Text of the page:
June 25, 2018
By Joshua W. Spicer and Michael Burgess
In Canadian National Railway Co v BNSF Railway Co, Justice Locke reaffirmed the importance of pleading material facts to support allegations of patent infringement. As the case shows, repeating the language of the claims is insufficient if the pleading does not answer the main factual questions of who did what, where, when, and how. To withstand a motion to strike, facts providing a reasonable basis to conclude there has been infringement of all elements of the asserted claims should be pleaded, based on the actual acts of infringement and not solely the words of the patent claims.
The Federal Courts have repeatedly emphasized the need to plead material facts in order to frame the issues relevant to the case and to allow it to move forward in an efficient manner. In Mancuso v Canada (National Health and Welfare), the Federal Court of Appeal explained that pleading particular material facts is “fundamental to the trial process” because doing so provides notice and defines the issues. A proper pleading ensures that “the Court and opposing parties cannot be left to speculate as to how the facts might be variously arranged to support various causes of action.”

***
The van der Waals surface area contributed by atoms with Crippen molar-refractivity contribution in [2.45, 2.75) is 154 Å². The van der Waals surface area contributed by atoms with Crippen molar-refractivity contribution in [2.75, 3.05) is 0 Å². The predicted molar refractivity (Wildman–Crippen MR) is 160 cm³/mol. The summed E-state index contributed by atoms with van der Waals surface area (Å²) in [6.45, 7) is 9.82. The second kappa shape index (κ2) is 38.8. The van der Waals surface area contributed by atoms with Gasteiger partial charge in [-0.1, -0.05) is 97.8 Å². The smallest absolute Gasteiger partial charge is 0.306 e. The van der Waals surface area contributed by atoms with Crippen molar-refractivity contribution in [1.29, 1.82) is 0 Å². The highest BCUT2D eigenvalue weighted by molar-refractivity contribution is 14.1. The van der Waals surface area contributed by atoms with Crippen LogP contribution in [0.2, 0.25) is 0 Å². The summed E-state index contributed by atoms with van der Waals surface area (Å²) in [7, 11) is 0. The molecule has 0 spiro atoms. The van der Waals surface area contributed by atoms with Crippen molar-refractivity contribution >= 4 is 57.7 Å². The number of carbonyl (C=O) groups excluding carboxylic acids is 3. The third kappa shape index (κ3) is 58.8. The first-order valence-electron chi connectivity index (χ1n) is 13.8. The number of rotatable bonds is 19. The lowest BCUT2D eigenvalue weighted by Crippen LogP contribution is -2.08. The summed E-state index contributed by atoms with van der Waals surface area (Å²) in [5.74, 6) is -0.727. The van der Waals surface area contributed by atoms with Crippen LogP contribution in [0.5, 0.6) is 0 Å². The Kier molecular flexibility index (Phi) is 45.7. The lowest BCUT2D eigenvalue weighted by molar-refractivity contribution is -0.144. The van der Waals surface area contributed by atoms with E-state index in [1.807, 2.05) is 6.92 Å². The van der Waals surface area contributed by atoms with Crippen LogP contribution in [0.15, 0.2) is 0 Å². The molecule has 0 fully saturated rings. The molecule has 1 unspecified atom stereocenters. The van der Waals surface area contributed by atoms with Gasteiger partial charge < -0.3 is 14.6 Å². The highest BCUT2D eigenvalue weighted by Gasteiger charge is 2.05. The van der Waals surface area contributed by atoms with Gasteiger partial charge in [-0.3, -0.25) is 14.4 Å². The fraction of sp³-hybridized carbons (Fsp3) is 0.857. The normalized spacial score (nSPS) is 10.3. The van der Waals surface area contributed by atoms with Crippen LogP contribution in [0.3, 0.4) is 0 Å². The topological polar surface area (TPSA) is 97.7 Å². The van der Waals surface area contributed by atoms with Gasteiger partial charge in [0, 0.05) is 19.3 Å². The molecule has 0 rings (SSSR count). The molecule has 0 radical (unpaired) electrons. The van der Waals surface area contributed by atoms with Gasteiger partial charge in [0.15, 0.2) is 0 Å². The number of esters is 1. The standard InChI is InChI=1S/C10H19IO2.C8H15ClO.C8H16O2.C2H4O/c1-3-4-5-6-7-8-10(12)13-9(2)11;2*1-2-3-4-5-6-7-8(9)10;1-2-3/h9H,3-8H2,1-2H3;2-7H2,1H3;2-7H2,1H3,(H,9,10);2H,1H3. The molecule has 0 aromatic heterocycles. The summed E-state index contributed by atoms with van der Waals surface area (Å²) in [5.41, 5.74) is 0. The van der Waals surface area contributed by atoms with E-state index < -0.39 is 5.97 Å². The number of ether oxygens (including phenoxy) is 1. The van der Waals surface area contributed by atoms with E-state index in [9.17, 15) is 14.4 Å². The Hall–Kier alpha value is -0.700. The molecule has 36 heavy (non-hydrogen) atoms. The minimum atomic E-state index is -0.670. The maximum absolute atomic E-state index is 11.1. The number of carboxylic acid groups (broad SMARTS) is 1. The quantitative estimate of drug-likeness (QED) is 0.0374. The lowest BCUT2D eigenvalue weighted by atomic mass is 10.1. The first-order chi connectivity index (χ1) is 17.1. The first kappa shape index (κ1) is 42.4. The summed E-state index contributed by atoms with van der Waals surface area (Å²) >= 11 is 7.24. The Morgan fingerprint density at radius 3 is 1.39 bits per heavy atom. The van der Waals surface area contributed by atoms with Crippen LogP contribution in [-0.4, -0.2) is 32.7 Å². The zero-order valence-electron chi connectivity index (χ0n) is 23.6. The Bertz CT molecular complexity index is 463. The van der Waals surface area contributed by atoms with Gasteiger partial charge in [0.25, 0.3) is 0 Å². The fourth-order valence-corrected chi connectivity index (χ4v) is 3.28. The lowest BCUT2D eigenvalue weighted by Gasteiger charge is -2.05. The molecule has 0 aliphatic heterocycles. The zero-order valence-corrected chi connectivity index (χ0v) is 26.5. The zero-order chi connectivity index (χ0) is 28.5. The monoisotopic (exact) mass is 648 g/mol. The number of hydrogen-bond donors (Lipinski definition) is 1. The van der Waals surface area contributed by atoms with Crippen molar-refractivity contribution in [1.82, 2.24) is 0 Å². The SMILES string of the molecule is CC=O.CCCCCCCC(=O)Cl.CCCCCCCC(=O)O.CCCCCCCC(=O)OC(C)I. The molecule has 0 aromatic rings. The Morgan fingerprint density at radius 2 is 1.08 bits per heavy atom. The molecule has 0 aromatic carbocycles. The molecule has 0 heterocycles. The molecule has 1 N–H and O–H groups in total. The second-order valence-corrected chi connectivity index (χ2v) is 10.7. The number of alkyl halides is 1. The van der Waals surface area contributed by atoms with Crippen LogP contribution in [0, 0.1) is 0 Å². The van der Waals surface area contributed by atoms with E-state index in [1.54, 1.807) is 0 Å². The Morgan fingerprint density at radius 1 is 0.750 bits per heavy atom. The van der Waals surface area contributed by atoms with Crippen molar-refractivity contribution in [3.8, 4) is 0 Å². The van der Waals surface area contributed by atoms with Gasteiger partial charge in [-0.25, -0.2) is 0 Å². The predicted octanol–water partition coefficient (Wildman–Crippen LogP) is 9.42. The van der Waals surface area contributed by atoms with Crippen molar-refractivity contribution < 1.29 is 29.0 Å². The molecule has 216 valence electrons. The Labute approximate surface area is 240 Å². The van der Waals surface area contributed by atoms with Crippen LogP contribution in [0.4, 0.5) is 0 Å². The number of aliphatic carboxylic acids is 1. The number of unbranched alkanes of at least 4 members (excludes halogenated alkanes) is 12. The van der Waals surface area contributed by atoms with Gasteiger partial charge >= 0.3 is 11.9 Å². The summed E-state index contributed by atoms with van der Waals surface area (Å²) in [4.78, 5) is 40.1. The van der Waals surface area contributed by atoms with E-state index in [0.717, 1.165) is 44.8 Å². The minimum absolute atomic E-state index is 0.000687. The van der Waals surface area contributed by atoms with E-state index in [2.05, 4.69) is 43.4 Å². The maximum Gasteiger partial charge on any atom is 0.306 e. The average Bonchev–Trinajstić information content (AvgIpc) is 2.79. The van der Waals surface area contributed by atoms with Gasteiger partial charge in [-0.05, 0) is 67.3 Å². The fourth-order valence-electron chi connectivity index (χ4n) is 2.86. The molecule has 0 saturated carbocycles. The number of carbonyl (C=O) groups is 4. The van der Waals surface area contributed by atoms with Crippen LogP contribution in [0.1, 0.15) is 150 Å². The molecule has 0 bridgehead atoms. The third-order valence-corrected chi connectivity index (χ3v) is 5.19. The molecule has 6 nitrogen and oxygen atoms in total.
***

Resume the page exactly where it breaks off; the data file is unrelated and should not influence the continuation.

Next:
Bald allegations are at the other end of the spectrum and on their own do not establish a cause of action. The dividing line between material facts and bald allegations is not, however, always readily apparent. In Mancuso, Justice Rennie made the following observations:
"There is no bright line between material facts and bald allegations, nor between pleadings of material facts and the prohibition on pleading of evidence. They are points on a continuum, and it is the responsibility of a motions judge, looking at the pleadings as a whole, to ensure that the pleadings define the issues with sufficient precision to make the pre-trial and trial proceedings both manageable and fair.
What constitutes a material fact is determined in light of the cause of action and the damages sought to be recovered. The plaintiff must plead, in summary form but with sufficient detail, the constituent elements of each cause of action or legal ground raised. The pleading must tell the defendant who, when, where, how and what gave rise to its liability."
One distinction that bears reference in the context of patent infringement is that statements based on information received from a party about things that actually happened and statements that describe a process or product tend towards the material fact end of the spectrum. Those conjured by counsel using only patent claim language or statements from case law are more susceptible to classification as a bald allegation.
To sustain a cause of action for patent infringement, a pleading must meet the well-known Dow Chemical test. That is, a plaintiff must plead “(a) facts from which it follows that the plaintiff has the exclusive right to do certain things, and (b) facts that constitute an encroachment by the defendant on that right.” In CN Railway, Justice Locke explained that only the first of these may be established by alleging ownership in a patent and identifying the claims at issue. The second requires more: a plaintiff must plead facts that, if true, would establish that the defendant has encroached the exclusive rights.